New research describes evidence that deep sea methane deposits change into gas more frequently than could be monitored previously and that a set of fossilized organisms has a unique ability to detect these releases.
A team of scientists led by a Brown University researcher has developed a new method for monitoring when deep sea methane deposits convert to gas and rise toward the seafloor in amounts that were previously too small to detect.
The research, published in Earth and Planetary Science Letters, shows that fossils of a single-cell organism called benthic foraminifera from the order Miliolida have a unique ability to serve as a resource for this monitoring because they can record both the location and timing of when crystalized methane goes through — even in small amounts — a process known as methane hydrate dissociation. This is when ice-like methane found beneath the seafloor transforms into gas and rises upward.
In the study, the researchers show through an analysis of 372 individual Miliolida fossils that these previously unrecorded dissociation events have been occurring in the Bay of Bengal in the northern Indian Ocean for the past 1.5 million years, but they were too small to detect through the usual signs of hydrate dissociation. The analysis shows the dissociation events have been largely driven by increasingly warming waters in the region.
Put together, the findings underscore the effects that climate change can have on ancient methane deposits and show that the hydrates transition from their solid phase ice-like to gas more often than previously understood.
“If you look at other drill sites around the area we studied, the records show only two methane dissociation events in the last million years” said Steven Clemens, a professor of geological sciences at Brown and lead author of the study. “Here, we see it pretty much everywhere when we look at these small scales, particularly during times when Earth’s climate was in a warm phase. It’s clear that methane is cycling a lot more rapidly and more often between its ice and dissolved phase than we could previously detect.”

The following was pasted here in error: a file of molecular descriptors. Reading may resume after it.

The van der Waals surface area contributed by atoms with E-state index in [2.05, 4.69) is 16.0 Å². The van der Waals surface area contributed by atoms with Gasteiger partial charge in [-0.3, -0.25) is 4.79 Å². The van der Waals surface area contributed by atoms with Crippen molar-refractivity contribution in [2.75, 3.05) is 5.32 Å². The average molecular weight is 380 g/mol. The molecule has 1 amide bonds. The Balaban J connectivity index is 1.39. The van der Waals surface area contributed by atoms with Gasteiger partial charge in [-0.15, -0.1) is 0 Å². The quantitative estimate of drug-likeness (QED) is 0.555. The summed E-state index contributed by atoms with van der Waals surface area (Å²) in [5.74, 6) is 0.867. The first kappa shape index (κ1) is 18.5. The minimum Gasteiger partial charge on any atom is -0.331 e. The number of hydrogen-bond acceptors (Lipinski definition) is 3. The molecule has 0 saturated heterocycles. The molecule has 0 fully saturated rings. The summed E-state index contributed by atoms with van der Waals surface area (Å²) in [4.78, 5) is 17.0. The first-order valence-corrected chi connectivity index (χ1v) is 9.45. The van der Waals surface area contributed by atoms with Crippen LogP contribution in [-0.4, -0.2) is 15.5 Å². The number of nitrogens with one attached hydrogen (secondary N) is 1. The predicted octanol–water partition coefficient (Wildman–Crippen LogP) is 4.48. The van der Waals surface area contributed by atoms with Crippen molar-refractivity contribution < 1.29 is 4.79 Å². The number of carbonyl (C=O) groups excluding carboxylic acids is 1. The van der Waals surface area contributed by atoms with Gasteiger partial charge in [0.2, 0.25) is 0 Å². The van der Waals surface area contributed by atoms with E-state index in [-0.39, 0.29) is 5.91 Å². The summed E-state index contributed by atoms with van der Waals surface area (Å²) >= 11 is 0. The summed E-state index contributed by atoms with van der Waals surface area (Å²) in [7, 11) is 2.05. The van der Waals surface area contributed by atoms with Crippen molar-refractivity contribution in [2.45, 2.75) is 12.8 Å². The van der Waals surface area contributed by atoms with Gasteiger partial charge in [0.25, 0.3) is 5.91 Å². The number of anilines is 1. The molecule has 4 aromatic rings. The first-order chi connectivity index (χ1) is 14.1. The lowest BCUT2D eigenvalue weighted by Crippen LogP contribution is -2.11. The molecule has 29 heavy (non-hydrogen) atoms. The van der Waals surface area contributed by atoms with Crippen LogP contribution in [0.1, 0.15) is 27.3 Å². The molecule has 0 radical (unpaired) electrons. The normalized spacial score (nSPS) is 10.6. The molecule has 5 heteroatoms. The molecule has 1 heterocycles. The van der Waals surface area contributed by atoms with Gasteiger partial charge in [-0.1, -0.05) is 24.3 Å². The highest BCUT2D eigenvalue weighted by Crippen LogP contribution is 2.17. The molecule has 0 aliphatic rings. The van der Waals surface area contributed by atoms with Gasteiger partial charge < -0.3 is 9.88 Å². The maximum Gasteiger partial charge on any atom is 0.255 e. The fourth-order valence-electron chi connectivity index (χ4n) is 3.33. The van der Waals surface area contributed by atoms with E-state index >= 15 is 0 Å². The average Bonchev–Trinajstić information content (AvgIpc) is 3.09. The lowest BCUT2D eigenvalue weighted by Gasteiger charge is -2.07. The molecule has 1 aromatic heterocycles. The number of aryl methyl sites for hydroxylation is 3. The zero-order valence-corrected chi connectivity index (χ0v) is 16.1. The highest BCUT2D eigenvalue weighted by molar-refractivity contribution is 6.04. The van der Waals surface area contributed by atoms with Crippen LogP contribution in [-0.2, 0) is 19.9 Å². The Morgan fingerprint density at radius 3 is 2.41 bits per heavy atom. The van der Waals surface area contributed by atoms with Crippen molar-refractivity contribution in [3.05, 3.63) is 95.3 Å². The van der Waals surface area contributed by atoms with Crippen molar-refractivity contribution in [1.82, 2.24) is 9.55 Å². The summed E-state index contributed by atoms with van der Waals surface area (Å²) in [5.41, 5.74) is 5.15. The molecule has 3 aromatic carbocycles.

The research team said the study is the first to document that three particular types of Miliolida foraminifera — Pyrgo spp., Quinqueloculina spp., and Spiroloculina spp. — are sensing small-scale dissociation events. Analysis of the other types of foraminifera the researchers collected during a 2015 expedition to the Indian Ocean showed that unlike the Miliolida, they do not detect these smaller-scale dissociation events.
Large dissociation events are typically easy to spot. They are preserved in the sediment record and detected by the formation and presence of large carbonate nodules and a chemosynthetic community of organisms that develop at sites of methane release.
“When you have a big dissolution event, methane bubbles up through the seafloor and chemosynthetic communities develop, similar to those discovered at mid-ocean ridges in the 1970’s. These communities include organisms from microbes all the way up to large clam beds,” Clemens said. “When these are found in the sediment record, you know hydrate dissociation has been very active. The question is: How can we detect such events that aren’t strong enough event to be expressed in terms of these precipitating carbonates and macrobiological communities? That’s what these little foraminifera seem to be doing. They are recording these shorter-term, less strong events.”
The team’s analysis shows that warming bottom waters are what is likely causing the dissociation, making the findings especially significant because of how rapidly Earth’s oceans are warming in recent years, Clemens said.
Methane hydrates are seen as an active research topic, often drawing wide scientific interest in developments surrounding them. There are numerous efforts assessing them as an energy resource and others as a contributor to greenhouse gases when released in sufficient quantities to make it from sediments into the atmosphere.
The researchers say that the small events they investigated are not necessarily a cause for concern because an array of organisms in the sediments and ocean waters feast on methane, devouring it before it reaches the atmosphere. If the warming happens too fast, however, biological communities may not be able to develop quickly enough to mediate it all. This would cause methane to be released to the atmosphere, resulting in accelerated greenhouse warming. This is most likely to take place in the shallow water of the arctic regions where waters are warming especially fast, the researchers said.
The research team stumbled into this discovery on methane hydrate dissociation largely by chance. They collected the cores they investigated while on a 2015 drilling expedition to the Bay of Bengal onboard the research vessel JOIDES Resolution. As they worked on the data for a study on past South Asian monsoons, the team noticed anomalies in certain species of benthic foraminifera but set it aside for further analysis until after they finished the study they originally set out to conduct.
The findings opened a number of questions the researchers hope to dig into one day, such as whether the Miliolida foraminifera incorporate the methane signal while they are alive and if they are recording such events not just in the sites they looked at but around the world.